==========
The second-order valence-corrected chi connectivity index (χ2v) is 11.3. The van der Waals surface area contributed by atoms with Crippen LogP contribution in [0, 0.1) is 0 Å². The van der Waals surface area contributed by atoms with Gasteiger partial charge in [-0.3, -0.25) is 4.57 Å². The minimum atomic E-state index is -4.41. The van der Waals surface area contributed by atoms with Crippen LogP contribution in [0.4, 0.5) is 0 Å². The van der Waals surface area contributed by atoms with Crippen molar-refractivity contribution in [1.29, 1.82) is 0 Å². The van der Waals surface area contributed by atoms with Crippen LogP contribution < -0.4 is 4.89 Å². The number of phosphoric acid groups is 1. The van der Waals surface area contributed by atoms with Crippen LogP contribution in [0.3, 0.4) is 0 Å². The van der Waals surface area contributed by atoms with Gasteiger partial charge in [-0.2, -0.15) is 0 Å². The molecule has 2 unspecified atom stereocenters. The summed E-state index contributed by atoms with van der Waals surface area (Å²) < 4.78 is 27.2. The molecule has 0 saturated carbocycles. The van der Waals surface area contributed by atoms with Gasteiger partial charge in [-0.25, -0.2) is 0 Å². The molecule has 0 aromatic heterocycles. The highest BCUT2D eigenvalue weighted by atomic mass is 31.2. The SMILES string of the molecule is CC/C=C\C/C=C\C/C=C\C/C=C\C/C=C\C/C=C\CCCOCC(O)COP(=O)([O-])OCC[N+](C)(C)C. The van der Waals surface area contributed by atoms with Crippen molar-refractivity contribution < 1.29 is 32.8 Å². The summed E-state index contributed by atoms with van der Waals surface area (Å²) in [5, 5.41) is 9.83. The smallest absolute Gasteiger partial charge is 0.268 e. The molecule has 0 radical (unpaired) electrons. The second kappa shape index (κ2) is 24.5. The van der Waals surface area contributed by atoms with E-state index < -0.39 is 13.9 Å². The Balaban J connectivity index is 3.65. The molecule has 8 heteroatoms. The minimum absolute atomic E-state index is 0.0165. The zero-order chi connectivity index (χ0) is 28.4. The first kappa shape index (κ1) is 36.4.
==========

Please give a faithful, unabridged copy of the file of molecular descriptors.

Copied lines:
The second-order valence-corrected chi connectivity index (χ2v) is 11.3. The van der Waals surface area contributed by atoms with Crippen LogP contribution in [0, 0.1) is 0 Å². The van der Waals surface area contributed by atoms with Gasteiger partial charge in [-0.3, -0.25) is 4.57 Å². The minimum atomic E-state index is -4.41. The van der Waals surface area contributed by atoms with Crippen LogP contribution in [0.4, 0.5) is 0 Å². The van der Waals surface area contributed by atoms with Crippen molar-refractivity contribution in [1.29, 1.82) is 0 Å². The van der Waals surface area contributed by atoms with Crippen LogP contribution < -0.4 is 4.89 Å². The number of phosphoric acid groups is 1. The van der Waals surface area contributed by atoms with Crippen LogP contribution in [0.3, 0.4) is 0 Å². The van der Waals surface area contributed by atoms with Gasteiger partial charge in [-0.2, -0.15) is 0 Å². The molecule has 2 unspecified atom stereocenters. The summed E-state index contributed by atoms with van der Waals surface area (Å²) < 4.78 is 27.2. The molecule has 0 saturated carbocycles. The van der Waals surface area contributed by atoms with Gasteiger partial charge in [-0.25, -0.2) is 0 Å². The molecule has 0 aromatic heterocycles. The highest BCUT2D eigenvalue weighted by atomic mass is 31.2. The SMILES string of the molecule is CC/C=C\C/C=C\C/C=C\C/C=C\C/C=C\C/C=C\CCCOCC(O)COP(=O)([O-])OCC[N+](C)(C)C. The van der Waals surface area contributed by atoms with Crippen molar-refractivity contribution < 1.29 is 32.8 Å². The summed E-state index contributed by atoms with van der Waals surface area (Å²) in [5, 5.41) is 9.83. The smallest absolute Gasteiger partial charge is 0.268 e. The molecule has 0 radical (unpaired) electrons. The second kappa shape index (κ2) is 24.5. The van der Waals surface area contributed by atoms with E-state index < -0.39 is 13.9 Å². The Balaban J connectivity index is 3.65. The molecule has 8 heteroatoms. The minimum absolute atomic E-state index is 0.0165. The zero-order chi connectivity index (χ0) is 28.4. The first kappa shape index (κ1) is 36.4.